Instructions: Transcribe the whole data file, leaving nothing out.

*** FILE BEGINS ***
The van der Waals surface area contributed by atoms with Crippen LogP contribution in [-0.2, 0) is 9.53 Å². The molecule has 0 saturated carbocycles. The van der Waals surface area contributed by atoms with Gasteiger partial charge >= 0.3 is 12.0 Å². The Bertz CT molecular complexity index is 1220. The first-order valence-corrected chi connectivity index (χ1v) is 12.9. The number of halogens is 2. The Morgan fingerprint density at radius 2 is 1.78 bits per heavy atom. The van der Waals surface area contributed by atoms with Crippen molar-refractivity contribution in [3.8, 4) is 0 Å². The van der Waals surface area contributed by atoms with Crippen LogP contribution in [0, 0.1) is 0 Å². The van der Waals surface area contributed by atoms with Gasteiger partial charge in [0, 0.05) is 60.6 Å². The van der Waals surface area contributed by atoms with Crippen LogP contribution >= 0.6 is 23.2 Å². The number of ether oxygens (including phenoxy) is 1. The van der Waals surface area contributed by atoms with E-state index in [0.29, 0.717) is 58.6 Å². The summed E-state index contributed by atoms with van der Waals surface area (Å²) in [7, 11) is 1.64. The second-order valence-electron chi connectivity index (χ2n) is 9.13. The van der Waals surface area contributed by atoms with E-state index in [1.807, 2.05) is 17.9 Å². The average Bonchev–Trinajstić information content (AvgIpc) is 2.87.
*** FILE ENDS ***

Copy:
The van der Waals surface area contributed by atoms with Crippen LogP contribution in [-0.2, 0) is 9.53 Å². The molecule has 0 saturated carbocycles. The van der Waals surface area contributed by atoms with Gasteiger partial charge >= 0.3 is 12.0 Å². The Bertz CT molecular complexity index is 1220. The first-order valence-corrected chi connectivity index (χ1v) is 12.9. The number of halogens is 2. The Morgan fingerprint density at radius 2 is 1.78 bits per heavy atom. The van der Waals surface area contributed by atoms with Crippen molar-refractivity contribution in [3.8, 4) is 0 Å². The van der Waals surface area contributed by atoms with Crippen LogP contribution in [0, 0.1) is 0 Å². The van der Waals surface area contributed by atoms with Gasteiger partial charge in [0, 0.05) is 60.6 Å². The van der Waals surface area contributed by atoms with Crippen LogP contribution >= 0.6 is 23.2 Å². The number of ether oxygens (including phenoxy) is 1. The van der Waals surface area contributed by atoms with E-state index in [0.29, 0.717) is 58.6 Å². The summed E-state index contributed by atoms with van der Waals surface area (Å²) in [7, 11) is 1.64. The second-order valence-electron chi connectivity index (χ2n) is 9.13. The van der Waals surface area contributed by atoms with E-state index in [1.807, 2.05) is 17.9 Å². The average Bonchev–Trinajstić information content (AvgIpc) is 2.87.